The Eagle



As we just commemorated the 75th anniversary of the D-Day invasion of Nazi-occupied northern France by Allied forces, I invite you to continue to be proud of our armed forces who continue to soar today like our mighty bald eagle.

It was a particularly proud day for the high-flying, majestic symbol of our country 75 years ago!

I hope you enjoy these facts about the eagle as much as I enjoy sharing them.

That risky maneuver on the beaches of Normandy involved more than 150,000 American, British and other Allied troops who bravely crossed the English Channel to halt the advance of Adolph Hitler’s war machine in northern France. It would cost the Allies some 10,000 men, but it would become the turning point of World War II.

Here are some facts worth knowing about the eagle that continues to inspire us.

The eagle . . .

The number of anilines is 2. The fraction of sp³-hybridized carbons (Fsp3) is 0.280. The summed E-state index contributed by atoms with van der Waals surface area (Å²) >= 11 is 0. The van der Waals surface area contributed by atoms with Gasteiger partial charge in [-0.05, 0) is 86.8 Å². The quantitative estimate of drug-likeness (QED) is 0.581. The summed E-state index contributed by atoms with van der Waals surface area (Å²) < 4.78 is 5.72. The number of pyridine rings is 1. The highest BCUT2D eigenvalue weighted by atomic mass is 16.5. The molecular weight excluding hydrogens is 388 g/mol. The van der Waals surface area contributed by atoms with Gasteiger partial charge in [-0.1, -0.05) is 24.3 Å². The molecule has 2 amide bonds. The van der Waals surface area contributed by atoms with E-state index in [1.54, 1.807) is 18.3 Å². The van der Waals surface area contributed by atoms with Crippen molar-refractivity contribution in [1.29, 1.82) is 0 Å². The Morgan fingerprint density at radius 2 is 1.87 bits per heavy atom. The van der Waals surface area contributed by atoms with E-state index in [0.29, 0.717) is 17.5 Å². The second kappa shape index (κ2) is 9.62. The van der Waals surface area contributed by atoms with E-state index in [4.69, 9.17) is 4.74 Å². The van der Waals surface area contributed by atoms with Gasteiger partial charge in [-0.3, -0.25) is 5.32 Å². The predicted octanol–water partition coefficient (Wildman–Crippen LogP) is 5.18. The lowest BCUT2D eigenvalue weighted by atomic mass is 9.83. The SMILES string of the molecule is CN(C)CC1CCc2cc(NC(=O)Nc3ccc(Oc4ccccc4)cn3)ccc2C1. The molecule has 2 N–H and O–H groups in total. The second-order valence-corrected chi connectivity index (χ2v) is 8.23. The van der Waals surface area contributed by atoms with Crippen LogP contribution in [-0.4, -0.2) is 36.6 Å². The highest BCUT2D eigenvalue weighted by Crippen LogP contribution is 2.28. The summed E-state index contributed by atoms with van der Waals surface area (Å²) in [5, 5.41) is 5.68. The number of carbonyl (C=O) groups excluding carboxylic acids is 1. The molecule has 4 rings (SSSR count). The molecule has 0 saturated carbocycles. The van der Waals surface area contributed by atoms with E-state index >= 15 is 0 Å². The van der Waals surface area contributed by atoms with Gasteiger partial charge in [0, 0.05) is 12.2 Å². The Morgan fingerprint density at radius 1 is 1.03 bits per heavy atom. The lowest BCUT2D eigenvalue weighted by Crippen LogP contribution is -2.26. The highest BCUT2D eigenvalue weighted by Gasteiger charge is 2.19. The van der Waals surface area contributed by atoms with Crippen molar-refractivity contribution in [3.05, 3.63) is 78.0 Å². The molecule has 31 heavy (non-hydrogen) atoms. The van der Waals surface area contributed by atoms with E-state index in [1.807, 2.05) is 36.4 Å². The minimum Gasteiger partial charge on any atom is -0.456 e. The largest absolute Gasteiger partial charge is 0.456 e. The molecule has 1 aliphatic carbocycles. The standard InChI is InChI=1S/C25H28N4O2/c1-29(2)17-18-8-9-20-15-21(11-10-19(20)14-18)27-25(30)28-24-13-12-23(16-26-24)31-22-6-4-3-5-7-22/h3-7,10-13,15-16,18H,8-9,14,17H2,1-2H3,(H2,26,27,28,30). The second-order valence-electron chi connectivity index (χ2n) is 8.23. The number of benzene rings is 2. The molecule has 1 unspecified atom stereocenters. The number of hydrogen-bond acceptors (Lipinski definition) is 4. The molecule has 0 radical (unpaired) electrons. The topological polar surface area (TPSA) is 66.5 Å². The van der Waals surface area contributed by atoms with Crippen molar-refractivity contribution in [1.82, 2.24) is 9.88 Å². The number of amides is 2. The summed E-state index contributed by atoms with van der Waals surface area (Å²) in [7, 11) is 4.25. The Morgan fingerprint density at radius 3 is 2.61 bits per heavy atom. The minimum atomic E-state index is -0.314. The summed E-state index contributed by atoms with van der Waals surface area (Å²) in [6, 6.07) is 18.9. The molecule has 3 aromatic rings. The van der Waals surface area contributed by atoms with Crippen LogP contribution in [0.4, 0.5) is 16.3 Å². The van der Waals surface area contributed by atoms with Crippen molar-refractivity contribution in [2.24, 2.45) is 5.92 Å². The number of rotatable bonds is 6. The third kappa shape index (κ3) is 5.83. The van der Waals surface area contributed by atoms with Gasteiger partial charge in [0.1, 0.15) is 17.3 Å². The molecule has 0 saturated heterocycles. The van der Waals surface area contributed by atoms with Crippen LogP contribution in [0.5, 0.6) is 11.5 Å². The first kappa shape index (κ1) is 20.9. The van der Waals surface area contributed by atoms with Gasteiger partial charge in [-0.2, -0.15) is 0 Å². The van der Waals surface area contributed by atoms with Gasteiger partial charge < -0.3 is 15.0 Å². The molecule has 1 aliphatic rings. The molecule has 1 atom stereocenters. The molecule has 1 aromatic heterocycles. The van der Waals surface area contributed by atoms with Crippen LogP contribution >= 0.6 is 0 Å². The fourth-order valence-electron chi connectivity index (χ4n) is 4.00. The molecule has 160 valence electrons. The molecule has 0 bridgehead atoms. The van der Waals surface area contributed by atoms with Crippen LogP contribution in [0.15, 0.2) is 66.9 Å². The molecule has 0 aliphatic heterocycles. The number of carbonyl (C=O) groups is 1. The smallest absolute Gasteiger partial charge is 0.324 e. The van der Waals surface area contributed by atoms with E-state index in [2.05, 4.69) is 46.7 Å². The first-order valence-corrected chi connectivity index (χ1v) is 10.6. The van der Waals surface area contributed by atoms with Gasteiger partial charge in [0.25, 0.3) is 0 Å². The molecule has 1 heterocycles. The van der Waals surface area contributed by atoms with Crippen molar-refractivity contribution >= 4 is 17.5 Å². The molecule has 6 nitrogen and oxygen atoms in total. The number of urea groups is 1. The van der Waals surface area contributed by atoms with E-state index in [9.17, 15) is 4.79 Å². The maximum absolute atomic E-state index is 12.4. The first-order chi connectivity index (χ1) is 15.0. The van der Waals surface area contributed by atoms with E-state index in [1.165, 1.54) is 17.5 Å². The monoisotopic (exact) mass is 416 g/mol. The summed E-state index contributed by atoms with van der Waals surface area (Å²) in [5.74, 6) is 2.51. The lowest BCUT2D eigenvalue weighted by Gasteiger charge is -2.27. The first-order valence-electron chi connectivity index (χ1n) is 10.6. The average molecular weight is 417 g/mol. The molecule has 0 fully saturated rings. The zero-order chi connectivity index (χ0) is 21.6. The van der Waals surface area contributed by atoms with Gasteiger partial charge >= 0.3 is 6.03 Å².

• Has the longest life span among birds.
  • Can live up to 70 years, but first must make a hard decision.
  • In its 40’s, its long and flexible talons can no longer grab prey for food.
  • Its long and sharp beak becomes bent out of shape.
  • Its old-aged and heavy wings, due to their thick feathers, become stuck to its chest and make it difficult to fly.
  • Then the eagle is left with only two options: die or go through a painful process of changes that lasts 150 days.
  • The process requires the eagle to fly to a mountain top and sit on its nest.
  • There the eagle knocks its beak against a rock until it plucks it out.
  • Then the eagle waits for a new beak to grow so it can pluck out its talons.
  • When the new talons grow back, the eagle starts plucking its old-age feathers.
  • After five months, the eagle takes its famous flight of rebirth and lives for . . 30 MORE YEARS!


While most birds like people head for shelter when it rains, the eagle avoids the rain by flying above the clouds.

No wonder God wants us to spread our wings and soar like eagles.

God Bless all who spread their wings and fly these eagle facts to others.



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